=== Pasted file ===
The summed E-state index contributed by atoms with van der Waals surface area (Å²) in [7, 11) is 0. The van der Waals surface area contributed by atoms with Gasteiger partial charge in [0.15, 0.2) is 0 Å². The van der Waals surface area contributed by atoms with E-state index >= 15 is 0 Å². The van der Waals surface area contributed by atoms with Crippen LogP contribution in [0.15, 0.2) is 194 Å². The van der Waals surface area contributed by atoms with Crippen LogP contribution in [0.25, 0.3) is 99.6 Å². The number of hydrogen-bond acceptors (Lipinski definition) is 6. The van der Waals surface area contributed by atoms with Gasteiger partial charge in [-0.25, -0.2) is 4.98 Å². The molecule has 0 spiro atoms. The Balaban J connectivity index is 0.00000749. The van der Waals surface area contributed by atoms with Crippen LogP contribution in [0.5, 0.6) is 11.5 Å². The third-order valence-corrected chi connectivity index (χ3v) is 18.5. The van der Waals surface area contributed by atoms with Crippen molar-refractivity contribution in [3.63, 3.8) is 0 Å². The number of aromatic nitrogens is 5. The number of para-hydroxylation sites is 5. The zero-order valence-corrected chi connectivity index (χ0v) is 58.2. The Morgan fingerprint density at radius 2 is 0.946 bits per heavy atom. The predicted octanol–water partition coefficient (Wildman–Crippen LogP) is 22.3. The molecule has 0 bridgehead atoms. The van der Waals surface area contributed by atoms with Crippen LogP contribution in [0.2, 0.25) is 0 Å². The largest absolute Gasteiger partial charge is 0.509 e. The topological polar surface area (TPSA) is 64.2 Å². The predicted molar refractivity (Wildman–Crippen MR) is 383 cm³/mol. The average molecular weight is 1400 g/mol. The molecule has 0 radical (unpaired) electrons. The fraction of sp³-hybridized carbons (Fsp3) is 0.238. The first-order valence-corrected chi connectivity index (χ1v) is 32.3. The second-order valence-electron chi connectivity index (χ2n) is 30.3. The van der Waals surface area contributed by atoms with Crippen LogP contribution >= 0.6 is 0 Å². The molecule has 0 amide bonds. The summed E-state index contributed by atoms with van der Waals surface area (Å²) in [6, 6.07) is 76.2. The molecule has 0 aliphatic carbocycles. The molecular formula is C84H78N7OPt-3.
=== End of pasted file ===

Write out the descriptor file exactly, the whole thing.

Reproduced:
The summed E-state index contributed by atoms with van der Waals surface area (Å²) in [7, 11) is 0. The van der Waals surface area contributed by atoms with Gasteiger partial charge in [0.15, 0.2) is 0 Å². The van der Waals surface area contributed by atoms with E-state index >= 15 is 0 Å². The van der Waals surface area contributed by atoms with Crippen LogP contribution in [0.15, 0.2) is 194 Å². The van der Waals surface area contributed by atoms with Crippen LogP contribution in [0.25, 0.3) is 99.6 Å². The number of hydrogen-bond acceptors (Lipinski definition) is 6. The van der Waals surface area contributed by atoms with Gasteiger partial charge in [-0.25, -0.2) is 4.98 Å². The molecule has 0 spiro atoms. The Balaban J connectivity index is 0.00000749. The van der Waals surface area contributed by atoms with Crippen LogP contribution in [0.5, 0.6) is 11.5 Å². The third-order valence-corrected chi connectivity index (χ3v) is 18.5. The van der Waals surface area contributed by atoms with Crippen molar-refractivity contribution in [3.63, 3.8) is 0 Å². The number of aromatic nitrogens is 5. The number of para-hydroxylation sites is 5. The zero-order valence-corrected chi connectivity index (χ0v) is 58.2. The Morgan fingerprint density at radius 2 is 0.946 bits per heavy atom. The predicted octanol–water partition coefficient (Wildman–Crippen LogP) is 22.3. The molecule has 0 bridgehead atoms. The van der Waals surface area contributed by atoms with Crippen LogP contribution in [0.2, 0.25) is 0 Å². The largest absolute Gasteiger partial charge is 0.509 e. The topological polar surface area (TPSA) is 64.2 Å². The predicted molar refractivity (Wildman–Crippen MR) is 383 cm³/mol. The average molecular weight is 1400 g/mol. The molecule has 0 radical (unpaired) electrons. The fraction of sp³-hybridized carbons (Fsp3) is 0.238. The first-order valence-corrected chi connectivity index (χ1v) is 32.3. The second-order valence-electron chi connectivity index (χ2n) is 30.3. The van der Waals surface area contributed by atoms with Crippen LogP contribution >= 0.6 is 0 Å². The molecule has 0 amide bonds. The summed E-state index contributed by atoms with van der Waals surface area (Å²) in [6, 6.07) is 76.2. The molecule has 0 aliphatic carbocycles. The molecular formula is C84H78N7OPt-3.